For all the half marathons that I have done, I’ve followed the Running Room’s Book on Running‘s training plan. And by “follow” I mean I start training with the intention of doing all (or at least the majority of) the scheduled runs, but then life happens and I usually do the Sunday long runs and then some of the shorter weekday runs when I can. This year, I decided that I will make a concerted effort to do both the Wednesday hill runs, which I have tended to avoid in the past because I have such a bad attitude towards hills runs, and the long runs, which I usually do, as my bare minimum. The hill run consists of a 3 km warm up, then running up a ~600 m hill a set number of times1, then a 3 km cool down. On my last few hill runs, it struck me that these hill runs are so much more like “training” than my other runs. I usually do the long runs with Alicia, so although it’s a workout, I think of it more like a social event, sort of like going out for coffee, but covering 10 (or 12 or 18) km with water bottles and synchronized stopwatches rather than a cup of caffeine. And my non-hill runs2, they feel more like “getting outside” or just “physical activity” than they do “training.” Anyway, as I was thinking about all this it got me to thinking about how important psychology is to running3. So, since my blog is kind of my brain dump, here are those thoughts:
The Power of Positive Thinking
More often than not, if I have what I call a “bad run” day, it’s because I’m not in a good running frame of mind. Generally, it’s not my legs or my lungs that gives up on a run, but my mind. Two examples:
- The despised-beloved hills. I have a bad attitude towards running up hills. Poor Alicia has had to put up with my whining about hills for as long as we’ve been running together. Every time I run up a hill, it just sucks the life right out of me. But one day when I was out for a run after having read to a bunch of “success/productivity” type of books that talk a lot about the importance of attitude and choices and out of nowhere I thought, “Why am I choosing to hate hills? I live in a very hilly region and if I want to run, I will have to face hills. So why make myself miserable by dreading the hills?” And I had an amazing run that day – running up the hills seemed like no effort at all! Now, I must admit that that was an exceptional day – not all my hills have been so easy since then, but when I catch myself settling into my old “I hate hills” attitude, I correct myself – as cheesy as it sounds, I’ll say “I love hills!” And rather than thinking “my legs are burning! my lungs are dying!” like I used to, I try to envision my legs become stronger with each step. And, as crazy as it sounds, it’s working. My runs are more fun and Alicia doesn’t have to listen to as much whining from me! Fake it ’til you make it, baby!
- Music makes my run. I have a very long playlist of songs that I run to. I’ve chosen songs that I like and that are just the right tempo for my running. But even though they are all songs I like, there are some that are extra special, that can instantly energize me the moment I hear the first few notes of the song. For example, if I’m doing a long run and feeling like I can barely take another step and, again revealing my cheesiness, Eye of the Tiger comes on, you couldn’t get me to stop running if you tried! And so I know that my body wasn’t really as tired as I was letting myself believe – it was all in my head!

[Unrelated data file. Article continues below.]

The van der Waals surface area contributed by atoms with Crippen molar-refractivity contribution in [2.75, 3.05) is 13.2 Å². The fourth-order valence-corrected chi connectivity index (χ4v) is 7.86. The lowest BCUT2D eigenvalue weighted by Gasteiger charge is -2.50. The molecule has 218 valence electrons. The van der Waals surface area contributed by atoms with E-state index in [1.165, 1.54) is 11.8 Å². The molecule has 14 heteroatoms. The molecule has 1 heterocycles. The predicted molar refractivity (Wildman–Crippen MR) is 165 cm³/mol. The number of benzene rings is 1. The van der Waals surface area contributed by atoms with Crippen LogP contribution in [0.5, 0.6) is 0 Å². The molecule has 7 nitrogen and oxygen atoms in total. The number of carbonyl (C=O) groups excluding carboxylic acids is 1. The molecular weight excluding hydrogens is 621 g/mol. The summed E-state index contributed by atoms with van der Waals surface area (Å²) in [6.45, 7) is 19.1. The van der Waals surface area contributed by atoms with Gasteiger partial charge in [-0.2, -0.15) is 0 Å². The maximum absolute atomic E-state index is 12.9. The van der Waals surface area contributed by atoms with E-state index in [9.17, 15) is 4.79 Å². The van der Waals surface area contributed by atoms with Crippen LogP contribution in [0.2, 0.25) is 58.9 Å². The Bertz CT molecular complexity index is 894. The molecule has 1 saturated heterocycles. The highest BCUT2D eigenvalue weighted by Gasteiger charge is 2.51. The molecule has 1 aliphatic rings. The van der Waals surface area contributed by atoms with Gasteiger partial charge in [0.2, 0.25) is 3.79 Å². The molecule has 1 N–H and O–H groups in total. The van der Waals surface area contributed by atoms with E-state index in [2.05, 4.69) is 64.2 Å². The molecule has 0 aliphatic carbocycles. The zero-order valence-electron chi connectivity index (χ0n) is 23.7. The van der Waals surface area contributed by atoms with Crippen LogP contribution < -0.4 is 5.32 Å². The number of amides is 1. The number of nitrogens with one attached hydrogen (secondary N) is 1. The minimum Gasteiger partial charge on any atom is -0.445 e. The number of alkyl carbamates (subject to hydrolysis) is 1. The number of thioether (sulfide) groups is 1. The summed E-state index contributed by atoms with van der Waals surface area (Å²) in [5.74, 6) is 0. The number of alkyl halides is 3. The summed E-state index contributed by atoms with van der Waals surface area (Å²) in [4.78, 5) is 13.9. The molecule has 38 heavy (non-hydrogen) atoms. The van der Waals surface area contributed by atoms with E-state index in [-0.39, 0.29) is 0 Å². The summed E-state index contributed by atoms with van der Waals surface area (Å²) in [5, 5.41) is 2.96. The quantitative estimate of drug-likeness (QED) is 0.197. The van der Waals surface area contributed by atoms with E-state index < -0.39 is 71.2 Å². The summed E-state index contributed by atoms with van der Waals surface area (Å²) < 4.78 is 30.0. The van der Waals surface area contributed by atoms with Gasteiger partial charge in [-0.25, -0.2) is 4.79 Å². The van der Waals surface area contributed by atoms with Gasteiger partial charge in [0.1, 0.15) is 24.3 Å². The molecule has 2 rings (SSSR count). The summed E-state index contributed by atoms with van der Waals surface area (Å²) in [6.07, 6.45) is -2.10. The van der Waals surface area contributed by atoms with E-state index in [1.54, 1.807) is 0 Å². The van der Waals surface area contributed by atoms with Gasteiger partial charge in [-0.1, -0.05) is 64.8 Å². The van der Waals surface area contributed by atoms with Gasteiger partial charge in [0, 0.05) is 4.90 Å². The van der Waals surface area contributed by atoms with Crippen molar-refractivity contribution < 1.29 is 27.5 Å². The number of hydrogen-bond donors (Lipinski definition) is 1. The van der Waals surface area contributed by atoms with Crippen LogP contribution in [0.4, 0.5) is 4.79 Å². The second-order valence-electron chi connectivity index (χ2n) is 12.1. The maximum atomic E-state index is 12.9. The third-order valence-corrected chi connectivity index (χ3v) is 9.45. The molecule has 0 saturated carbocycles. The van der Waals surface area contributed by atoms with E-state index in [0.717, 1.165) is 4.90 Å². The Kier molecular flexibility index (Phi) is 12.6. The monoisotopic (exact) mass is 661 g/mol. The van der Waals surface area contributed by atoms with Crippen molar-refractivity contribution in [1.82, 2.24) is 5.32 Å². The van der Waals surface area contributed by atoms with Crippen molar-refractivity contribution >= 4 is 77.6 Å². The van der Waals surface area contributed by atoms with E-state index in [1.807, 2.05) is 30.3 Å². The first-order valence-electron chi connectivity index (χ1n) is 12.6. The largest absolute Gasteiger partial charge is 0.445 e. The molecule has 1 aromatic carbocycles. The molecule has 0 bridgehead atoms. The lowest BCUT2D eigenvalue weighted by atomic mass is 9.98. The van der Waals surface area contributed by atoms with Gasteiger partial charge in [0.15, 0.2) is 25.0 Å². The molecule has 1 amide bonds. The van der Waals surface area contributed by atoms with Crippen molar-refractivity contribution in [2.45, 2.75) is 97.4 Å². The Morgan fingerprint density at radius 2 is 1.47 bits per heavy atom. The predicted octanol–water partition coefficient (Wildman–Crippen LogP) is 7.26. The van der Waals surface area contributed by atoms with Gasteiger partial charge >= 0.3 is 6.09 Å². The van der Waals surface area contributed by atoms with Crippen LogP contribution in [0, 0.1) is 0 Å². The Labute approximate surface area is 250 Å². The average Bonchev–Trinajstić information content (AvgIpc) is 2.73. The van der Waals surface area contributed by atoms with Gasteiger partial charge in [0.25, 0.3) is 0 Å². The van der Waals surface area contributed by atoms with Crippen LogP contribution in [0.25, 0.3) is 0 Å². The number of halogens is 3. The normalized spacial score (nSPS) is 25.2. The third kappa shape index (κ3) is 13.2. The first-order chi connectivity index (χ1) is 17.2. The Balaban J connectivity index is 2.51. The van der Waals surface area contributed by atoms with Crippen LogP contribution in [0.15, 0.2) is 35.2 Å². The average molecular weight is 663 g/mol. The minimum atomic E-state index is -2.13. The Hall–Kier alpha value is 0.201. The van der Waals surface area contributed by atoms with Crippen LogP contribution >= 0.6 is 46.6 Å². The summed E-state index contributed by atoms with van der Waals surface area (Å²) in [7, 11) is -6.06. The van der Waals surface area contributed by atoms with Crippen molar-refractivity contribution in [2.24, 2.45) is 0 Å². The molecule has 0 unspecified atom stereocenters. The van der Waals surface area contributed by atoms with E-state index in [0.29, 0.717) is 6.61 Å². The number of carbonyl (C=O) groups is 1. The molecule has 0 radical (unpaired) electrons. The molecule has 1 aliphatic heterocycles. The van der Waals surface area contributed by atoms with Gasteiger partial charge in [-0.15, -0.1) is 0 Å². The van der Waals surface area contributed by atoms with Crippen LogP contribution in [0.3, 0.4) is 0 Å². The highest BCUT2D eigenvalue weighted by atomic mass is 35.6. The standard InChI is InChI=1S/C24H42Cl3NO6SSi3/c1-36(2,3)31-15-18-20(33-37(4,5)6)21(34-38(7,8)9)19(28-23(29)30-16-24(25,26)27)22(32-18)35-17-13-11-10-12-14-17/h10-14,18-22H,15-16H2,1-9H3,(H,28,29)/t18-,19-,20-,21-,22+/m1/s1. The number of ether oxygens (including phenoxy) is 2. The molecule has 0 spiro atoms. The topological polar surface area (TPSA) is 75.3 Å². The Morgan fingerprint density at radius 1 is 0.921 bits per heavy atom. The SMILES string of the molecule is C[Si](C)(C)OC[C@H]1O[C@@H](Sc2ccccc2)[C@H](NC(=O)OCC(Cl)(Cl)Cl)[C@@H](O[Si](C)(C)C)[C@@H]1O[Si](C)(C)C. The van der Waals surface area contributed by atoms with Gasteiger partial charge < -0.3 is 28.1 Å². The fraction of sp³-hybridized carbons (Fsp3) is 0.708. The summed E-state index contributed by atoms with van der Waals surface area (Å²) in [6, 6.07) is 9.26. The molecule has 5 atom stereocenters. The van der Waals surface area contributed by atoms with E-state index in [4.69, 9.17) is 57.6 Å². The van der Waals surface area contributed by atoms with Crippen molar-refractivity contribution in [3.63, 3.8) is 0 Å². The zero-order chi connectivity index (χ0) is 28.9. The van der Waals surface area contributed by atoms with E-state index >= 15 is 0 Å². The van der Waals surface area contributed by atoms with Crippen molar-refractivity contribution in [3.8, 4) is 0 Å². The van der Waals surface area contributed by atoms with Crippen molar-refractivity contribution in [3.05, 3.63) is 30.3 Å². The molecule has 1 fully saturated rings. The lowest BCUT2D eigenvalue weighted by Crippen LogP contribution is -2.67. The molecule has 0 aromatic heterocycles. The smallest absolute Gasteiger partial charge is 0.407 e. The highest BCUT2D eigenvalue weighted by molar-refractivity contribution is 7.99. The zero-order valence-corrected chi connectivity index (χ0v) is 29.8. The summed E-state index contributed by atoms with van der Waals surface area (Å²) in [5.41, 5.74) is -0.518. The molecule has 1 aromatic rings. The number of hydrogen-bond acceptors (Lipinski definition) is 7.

The Power of Being Present
This one may be different for others, but I find that running is one time when I love to be in the present moment. If, at the start of an 18 km run, I think about how far I have to go, it makes it very, very difficult for me to get going! I mean, how the heck am I supposed to run THAT far? That’s a HUGE distance! But if I just think about taking the first few steps – well, I know I can do that. And then I know I can take the next step… and then the next one. This is actually one thing where Alicia and I differ in our running. Alicia gets energized by goals – she’ll say, “We are almost at the half way – see those lights up there? When we reach that, we are halfway done our run!” And that gets her inspired to get to that point. But for me, all I hear is “I have to run 4 more blocks before I’m at the halfway mark! That’s so far!” I never want to acknowledge a running milestone until I’m actually there and I can say “I’ve reached the halfway mark. Yay me!” And neither way is better than the other, but I think it’s useful that we’ve both identified what works for each of us, so we know how to stay inspired when we run.
I’m sure I had a million more ideas when I was running, but since (a) I still don’t have that mind reading app I’ve been asking for, and (b) I’m exhausted and can barely keep my eyes open, I think I shall leave it at that.
- starts with 3, then 4 the next week, etc. [↩]
- though really, you can’t call anything in a Vancouver a “non-hill” run as you will inevitably encounter a hill if you run any reasonable distance. It’s a hilly region! [↩]
- hey, what can I say? Running for an hour or more gives you a lot of time to do some thinking! [↩]